- Galactooligosaccharide: another type of prebiotic fiber found in beans, root vegetables and dairy products
- Polydextrose: synthetic fiber made by combing dextrose from corn with citric acid and sugar alcohol
- Resistant maltodextrin/dextrin: a type of hydrolyzed starch from corn, wheat or potatoes
- Cross-linked phosphorylated RS4: modified starch that can be made from a variety of plant sources, including wheat
Important Changes for Vitamin D
Vitamin D is more important than you may realize, and unfortunately most people don’t get enough. Without it, your body can’t absorb the calcium you need to keep bones and teeth strong. It also plays a role in immune function, supporting a healthy mood, modulating cell growth and much more.
In 2016, the Food and Nutrition Board increased the RDA of vitamin D for most adults from 400 IU (10 mcg) to 600 IU (15 mcg) per day, and 800 IU (20 mcg) for ages 70+.1
Some doctors and nutritionists still recommend higher daily vitamin D intakes, especially for those at risk for having low levels. The Vitamin D Council, an organization dedicated to raising awareness about vitamin D, recommends average adults supplement with 5,000 IU (125 mcg) of vitamin D daily. Talk with your doctor about your individual needs.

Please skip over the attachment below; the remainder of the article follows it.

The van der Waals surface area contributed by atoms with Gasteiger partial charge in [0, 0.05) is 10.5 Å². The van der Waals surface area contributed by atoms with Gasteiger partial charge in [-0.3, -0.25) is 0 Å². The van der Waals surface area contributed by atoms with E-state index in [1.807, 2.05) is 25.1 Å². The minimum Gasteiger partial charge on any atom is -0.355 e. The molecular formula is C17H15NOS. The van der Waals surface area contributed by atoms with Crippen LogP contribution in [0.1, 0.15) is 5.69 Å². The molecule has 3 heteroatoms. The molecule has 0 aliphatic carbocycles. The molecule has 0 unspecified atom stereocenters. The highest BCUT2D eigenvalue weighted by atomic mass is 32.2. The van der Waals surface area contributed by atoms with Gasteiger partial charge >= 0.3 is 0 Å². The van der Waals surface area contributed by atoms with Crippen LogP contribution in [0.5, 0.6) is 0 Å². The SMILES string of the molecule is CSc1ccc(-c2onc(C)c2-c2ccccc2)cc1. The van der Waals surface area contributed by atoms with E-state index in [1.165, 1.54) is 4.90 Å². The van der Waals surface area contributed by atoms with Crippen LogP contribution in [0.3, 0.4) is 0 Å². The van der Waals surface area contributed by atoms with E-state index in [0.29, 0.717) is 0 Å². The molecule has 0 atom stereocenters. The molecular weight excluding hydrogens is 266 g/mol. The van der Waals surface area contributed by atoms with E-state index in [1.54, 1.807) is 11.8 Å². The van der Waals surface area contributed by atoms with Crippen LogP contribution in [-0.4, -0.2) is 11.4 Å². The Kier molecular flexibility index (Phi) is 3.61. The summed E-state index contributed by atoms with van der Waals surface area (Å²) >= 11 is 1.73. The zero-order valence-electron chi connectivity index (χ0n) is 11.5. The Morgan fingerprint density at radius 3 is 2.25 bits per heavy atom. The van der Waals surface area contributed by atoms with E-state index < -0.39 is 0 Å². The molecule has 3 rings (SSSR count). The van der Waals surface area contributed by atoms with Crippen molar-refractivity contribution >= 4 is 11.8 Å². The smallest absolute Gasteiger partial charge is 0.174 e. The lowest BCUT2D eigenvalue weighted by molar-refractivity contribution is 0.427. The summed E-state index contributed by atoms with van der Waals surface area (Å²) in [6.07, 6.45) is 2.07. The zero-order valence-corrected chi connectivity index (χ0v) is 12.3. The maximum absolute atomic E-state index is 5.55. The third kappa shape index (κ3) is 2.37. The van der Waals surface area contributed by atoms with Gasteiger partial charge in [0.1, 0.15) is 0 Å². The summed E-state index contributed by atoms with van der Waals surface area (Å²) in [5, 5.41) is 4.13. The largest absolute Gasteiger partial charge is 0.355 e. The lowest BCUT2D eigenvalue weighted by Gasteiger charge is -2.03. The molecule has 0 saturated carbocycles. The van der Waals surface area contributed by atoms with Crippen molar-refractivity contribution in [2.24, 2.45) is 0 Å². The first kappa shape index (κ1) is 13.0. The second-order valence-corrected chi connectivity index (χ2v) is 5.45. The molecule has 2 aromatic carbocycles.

Vitamin D Measurements: Micrograms vs. International Units
In addition, vitamin D amounts must now be listed in micrograms (mcg) on supplement facts and nutrition labels instead of international units (IU). Given that IU was a widely-established and recognized form of measurement for vitamin D, during the transition period companies may include both mcg and IU on product labels for clarity.1
If you want to convert vitamin D IU to mcg, simply divide the IU number by 40 to get the equivalent mcg, or to convert mcg to IU, simply multiply the mcg number by 40.
1,000 IU = 25 mcg, since 1,000 ÷ 40 = 25
20 mcg = 800 IU, since 20 × 40 = 800
Did My Vitamin D Supplement Change?
If you take a vitamin D supplement regularly, during the transition you may have noticed that the daily value percentage on your usual supplement was suddenly lower, which may have led you to believe the product changed.
Take a closer look at your product label to be sure, but most likely the amount of vitamin D in the product didn’t change at all. The same product simply fulfills a lower percentage of the RDA than it did prior to the change because the RDA is now higher.